You might say the Stanislaus County Fair is off to a better-than-fair start. Crowds over the first weekend of the 10-day run, blessed by mild low-90s weather instead of the typical blast-furnace conditions of July, were “huge,” according to fair officials who are still crunching the numbers.
Not that they expected anything less. While some other fairs statewide were devastated when Gov. Jerry Brown cut their funding as he worked to close a $25 billion budget gap in 2011, Stanislaus County’s managed to weather the shortfall and maintain its popularity.
“We were hit by a $250,000 deficit,” said Adrenna Alkhas, the fair’s marketing and communications manager. “At the same time, the community really rallied around the fair.”
The fair again receives some state money – $30,000 for infrastructure and equipment – but remains responsible for generating the remainder of its budget, getting help through increased sponsorship and from the Friends of the Fair nonprofit created for that very reason. Between some belt-tightening and sticking with its original allure – agriculture – the fair remains a fixture every summer.
Yes, that discount Disneyland known as the midway and the concerts draw fairgoers, Alkhas said. While folks are there, they get an up-close look at farm life.
“We showcase ag,” she said. “Kids who have never been on a farm can milk a cow or see eggs being hatched and little chickies coming out.”
Ag still dominates fairs in different ways, according to Stephen Chambers, executive director of the Western Fairs Association, a nonprofit trade association for the fair industry.
“I’ve been to probably more fairs than anyone in history,” Chambers said. “The Stanislaus County Fair has been on a roll. Even during the economic downturn, it saw an increase in attendance. There’s nothing quite like it except maybe the Fresno Fair. You walk in through the big barns, and the ag feeling is so strong there. The primary thing is the participants. So many kids involved ... parents and grandparents there to support them. They participate. You go to the urban fairs, where there’s not that many people who have room for a cow, and they are fascinated by it. There, if its accessible, they want to see it.”
The Merced County Fair, which finished a successful five-day run in June, also is a big ag event.
“We have incredible community support here,” CEO Teresa Burrola said. The Merced fair took a $130,000 annual hit in 2011. After a few years of nothing from the state – including money to maintain the state-owned facilities – Merced, like the Stanislaus County Fair, now receives $30,000 for equipment and repairs.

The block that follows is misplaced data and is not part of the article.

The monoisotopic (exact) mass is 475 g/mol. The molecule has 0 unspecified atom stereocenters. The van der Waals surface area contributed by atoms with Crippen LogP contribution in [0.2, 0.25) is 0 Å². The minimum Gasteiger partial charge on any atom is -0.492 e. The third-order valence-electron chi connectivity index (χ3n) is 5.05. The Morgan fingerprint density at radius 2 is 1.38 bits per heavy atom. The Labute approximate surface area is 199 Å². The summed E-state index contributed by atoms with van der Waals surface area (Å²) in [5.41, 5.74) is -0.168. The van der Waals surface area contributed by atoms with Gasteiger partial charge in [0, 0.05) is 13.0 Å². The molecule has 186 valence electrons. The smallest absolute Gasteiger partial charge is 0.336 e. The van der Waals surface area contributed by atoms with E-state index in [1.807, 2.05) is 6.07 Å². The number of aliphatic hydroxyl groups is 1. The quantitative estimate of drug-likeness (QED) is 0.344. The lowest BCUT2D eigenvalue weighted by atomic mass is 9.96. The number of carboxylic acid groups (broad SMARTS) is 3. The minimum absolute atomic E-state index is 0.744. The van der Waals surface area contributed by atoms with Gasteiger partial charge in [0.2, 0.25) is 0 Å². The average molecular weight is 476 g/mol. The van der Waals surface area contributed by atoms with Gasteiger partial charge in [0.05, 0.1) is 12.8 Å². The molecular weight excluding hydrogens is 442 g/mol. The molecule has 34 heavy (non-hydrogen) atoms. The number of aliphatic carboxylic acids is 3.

The Friends of the Merced County Fair nonprofit raised $1.5 million for its new Hilmar Cheese Barn, where the 4-H and Future Farmers of America students can show their animals in a comfortable setting.
Still, Merced had to cut back on about half of its full-time staff and its fair entertainment.
“We had to do more with less,” Burrola said.
The San Joaquin County Fair in Stockton, meanwhile, had to do less with less – as in no fair at all in 2014 and 2015 before bringing it back on a smaller scale last month. The fair’s problems began in the 1980s when off-track horse wagering came into being. It meant gamblers no longer needed to go to the fair tracks to bet on the ponies. Then the state moved the racing meet dates so that they didn’t coincide with the fair itself. Now the off-track facilities are fighting to draw customers as online betting does to them what they did to the fairs and the racetracks more than three decades ago. That, along with the elimination of the state budget funding in 2011 and a reputation of being in a high-crime area contributed to the fair going dormant those two years.
“South Stockton has a horrible reputation,” CEO Kelly Olds said. “People were afraid to come down here because of the violence.”
Resurrected as a five-day event this year, the fair succeeded in no small part, Olds said, because folks now feel safer there than they did in the past. Improved security helps. He said the fairgrounds have experienced no significant incidents in recent years, and people are returning to events year-round. The ag is still a draw, not only at the county fair but also at the Stockton Asparagus Festival, which drew 80,000 people to the fairgrounds in the spring with no reported problems. The fairgrounds stay in business because the facility can handle so many different types of events, Olds said.
“Even without the fair in 2015, we had events going every day except for Christmas Day,” he said. “And this year, we’ll go all 365 days.”
Count in August’s X-Fest, the massive concert that recently left downtown Modesto.
Likewise, the Stanislaus County Fair will host more than 170 events over the course of the year. Those events account for about 40 percent of the fairgrounds’ total revenue for the year, Alkhas said. No doubt it is the fairgrounds’ meal ticket, with ag still the main course.
“One year, I’m walking out and I see a guy selling peaches just outside the gate,” Western Fairs’ Chambers said. “That’s something you don’t see at fairs unless its deep fried or on a stick. (Stanislaus’ fair does have its own fresh fruit vendor.) It’s where county fair meets food show meets farmers market.”